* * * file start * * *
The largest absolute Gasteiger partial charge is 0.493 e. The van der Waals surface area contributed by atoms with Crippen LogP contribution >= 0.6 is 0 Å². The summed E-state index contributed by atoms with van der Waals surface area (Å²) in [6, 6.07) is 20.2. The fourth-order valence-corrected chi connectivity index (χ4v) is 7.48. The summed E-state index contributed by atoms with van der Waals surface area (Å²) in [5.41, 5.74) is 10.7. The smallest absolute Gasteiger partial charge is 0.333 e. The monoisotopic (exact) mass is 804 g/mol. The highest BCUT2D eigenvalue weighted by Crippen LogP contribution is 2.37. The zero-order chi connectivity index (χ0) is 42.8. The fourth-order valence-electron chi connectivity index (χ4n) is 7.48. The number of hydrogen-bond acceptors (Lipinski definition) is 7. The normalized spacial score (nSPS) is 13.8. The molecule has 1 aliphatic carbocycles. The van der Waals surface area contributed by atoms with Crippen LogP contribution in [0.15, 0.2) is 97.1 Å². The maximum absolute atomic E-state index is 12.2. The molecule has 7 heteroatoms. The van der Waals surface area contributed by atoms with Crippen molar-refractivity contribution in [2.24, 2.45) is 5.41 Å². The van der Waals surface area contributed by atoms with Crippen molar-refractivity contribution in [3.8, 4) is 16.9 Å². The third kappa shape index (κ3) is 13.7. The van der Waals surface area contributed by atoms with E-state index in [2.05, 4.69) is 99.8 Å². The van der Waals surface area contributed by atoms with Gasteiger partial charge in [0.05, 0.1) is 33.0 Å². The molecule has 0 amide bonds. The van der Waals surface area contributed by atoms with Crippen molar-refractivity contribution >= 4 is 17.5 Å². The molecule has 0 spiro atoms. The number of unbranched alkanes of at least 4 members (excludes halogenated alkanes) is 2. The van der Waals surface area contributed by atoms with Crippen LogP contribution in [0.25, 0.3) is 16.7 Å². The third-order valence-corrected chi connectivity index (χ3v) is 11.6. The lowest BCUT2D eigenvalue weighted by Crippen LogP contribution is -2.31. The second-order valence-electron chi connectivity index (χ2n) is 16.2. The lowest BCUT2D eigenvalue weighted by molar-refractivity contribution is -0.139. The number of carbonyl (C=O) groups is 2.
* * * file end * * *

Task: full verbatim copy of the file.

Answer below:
The largest absolute Gasteiger partial charge is 0.493 e. The van der Waals surface area contributed by atoms with Crippen LogP contribution >= 0.6 is 0 Å². The summed E-state index contributed by atoms with van der Waals surface area (Å²) in [6, 6.07) is 20.2. The fourth-order valence-corrected chi connectivity index (χ4v) is 7.48. The summed E-state index contributed by atoms with van der Waals surface area (Å²) in [5.41, 5.74) is 10.7. The smallest absolute Gasteiger partial charge is 0.333 e. The monoisotopic (exact) mass is 804 g/mol. The highest BCUT2D eigenvalue weighted by Crippen LogP contribution is 2.37. The zero-order chi connectivity index (χ0) is 42.8. The fourth-order valence-electron chi connectivity index (χ4n) is 7.48. The number of hydrogen-bond acceptors (Lipinski definition) is 7. The normalized spacial score (nSPS) is 13.8. The molecule has 1 aliphatic carbocycles. The van der Waals surface area contributed by atoms with Crippen LogP contribution in [0.15, 0.2) is 97.1 Å². The maximum absolute atomic E-state index is 12.2. The molecule has 7 heteroatoms. The van der Waals surface area contributed by atoms with Crippen molar-refractivity contribution in [2.24, 2.45) is 5.41 Å². The van der Waals surface area contributed by atoms with Crippen molar-refractivity contribution in [3.8, 4) is 16.9 Å². The third kappa shape index (κ3) is 13.7. The van der Waals surface area contributed by atoms with E-state index in [2.05, 4.69) is 99.8 Å². The van der Waals surface area contributed by atoms with Gasteiger partial charge in [0.05, 0.1) is 33.0 Å². The molecule has 0 amide bonds. The van der Waals surface area contributed by atoms with Crippen molar-refractivity contribution >= 4 is 17.5 Å². The molecule has 0 spiro atoms. The number of unbranched alkanes of at least 4 members (excludes halogenated alkanes) is 2. The van der Waals surface area contributed by atoms with Crippen LogP contribution in [0.25, 0.3) is 16.7 Å². The third-order valence-corrected chi connectivity index (χ3v) is 11.6. The lowest BCUT2D eigenvalue weighted by Crippen LogP contribution is -2.31. The second-order valence-electron chi connectivity index (χ2n) is 16.2. The lowest BCUT2D eigenvalue weighted by molar-refractivity contribution is -0.139. The number of carbonyl (C=O) groups is 2.